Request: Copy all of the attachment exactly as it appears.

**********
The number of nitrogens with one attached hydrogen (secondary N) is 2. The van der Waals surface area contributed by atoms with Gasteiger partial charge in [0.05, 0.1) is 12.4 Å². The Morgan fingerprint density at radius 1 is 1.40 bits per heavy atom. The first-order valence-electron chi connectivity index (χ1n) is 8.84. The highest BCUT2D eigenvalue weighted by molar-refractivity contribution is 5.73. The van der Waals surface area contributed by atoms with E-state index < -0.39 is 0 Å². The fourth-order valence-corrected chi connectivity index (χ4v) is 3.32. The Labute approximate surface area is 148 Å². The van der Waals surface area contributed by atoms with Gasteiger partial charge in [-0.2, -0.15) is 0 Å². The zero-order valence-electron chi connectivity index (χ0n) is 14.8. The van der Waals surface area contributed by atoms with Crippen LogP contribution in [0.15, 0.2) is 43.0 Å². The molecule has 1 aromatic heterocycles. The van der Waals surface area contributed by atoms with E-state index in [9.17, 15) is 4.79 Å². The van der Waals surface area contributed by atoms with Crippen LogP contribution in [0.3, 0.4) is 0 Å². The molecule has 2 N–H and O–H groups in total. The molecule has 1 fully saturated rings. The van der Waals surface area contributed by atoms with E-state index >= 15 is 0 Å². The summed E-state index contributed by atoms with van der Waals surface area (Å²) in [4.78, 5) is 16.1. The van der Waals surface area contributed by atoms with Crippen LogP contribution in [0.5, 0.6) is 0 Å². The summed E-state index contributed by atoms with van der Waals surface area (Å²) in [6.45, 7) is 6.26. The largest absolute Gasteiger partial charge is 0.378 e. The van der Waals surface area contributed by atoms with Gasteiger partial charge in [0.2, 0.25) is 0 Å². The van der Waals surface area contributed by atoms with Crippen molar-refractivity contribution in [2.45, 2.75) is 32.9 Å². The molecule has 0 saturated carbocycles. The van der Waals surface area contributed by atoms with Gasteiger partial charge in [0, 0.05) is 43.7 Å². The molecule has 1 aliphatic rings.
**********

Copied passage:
The number of nitrogens with one attached hydrogen (secondary N) is 2. The van der Waals surface area contributed by atoms with Gasteiger partial charge in [0.05, 0.1) is 12.4 Å². The Morgan fingerprint density at radius 1 is 1.40 bits per heavy atom. The first-order valence-electron chi connectivity index (χ1n) is 8.84. The highest BCUT2D eigenvalue weighted by molar-refractivity contribution is 5.73. The van der Waals surface area contributed by atoms with E-state index < -0.39 is 0 Å². The fourth-order valence-corrected chi connectivity index (χ4v) is 3.32. The Labute approximate surface area is 148 Å². The van der Waals surface area contributed by atoms with Gasteiger partial charge in [-0.2, -0.15) is 0 Å². The zero-order valence-electron chi connectivity index (χ0n) is 14.8. The van der Waals surface area contributed by atoms with Crippen LogP contribution in [0.15, 0.2) is 43.0 Å². The molecule has 1 aromatic heterocycles. The van der Waals surface area contributed by atoms with E-state index in [9.17, 15) is 4.79 Å². The van der Waals surface area contributed by atoms with Crippen LogP contribution in [0.3, 0.4) is 0 Å². The molecule has 2 N–H and O–H groups in total. The molecule has 1 fully saturated rings. The van der Waals surface area contributed by atoms with E-state index >= 15 is 0 Å². The summed E-state index contributed by atoms with van der Waals surface area (Å²) in [4.78, 5) is 16.1. The van der Waals surface area contributed by atoms with Crippen LogP contribution in [0.5, 0.6) is 0 Å². The summed E-state index contributed by atoms with van der Waals surface area (Å²) in [6.45, 7) is 6.26. The largest absolute Gasteiger partial charge is 0.378 e. The van der Waals surface area contributed by atoms with Gasteiger partial charge in [0.2, 0.25) is 0 Å². The van der Waals surface area contributed by atoms with Crippen molar-refractivity contribution in [2.45, 2.75) is 32.9 Å². The molecule has 0 saturated carbocycles. The van der Waals surface area contributed by atoms with Gasteiger partial charge in [0, 0.05) is 43.7 Å². The molecule has 1 aliphatic rings.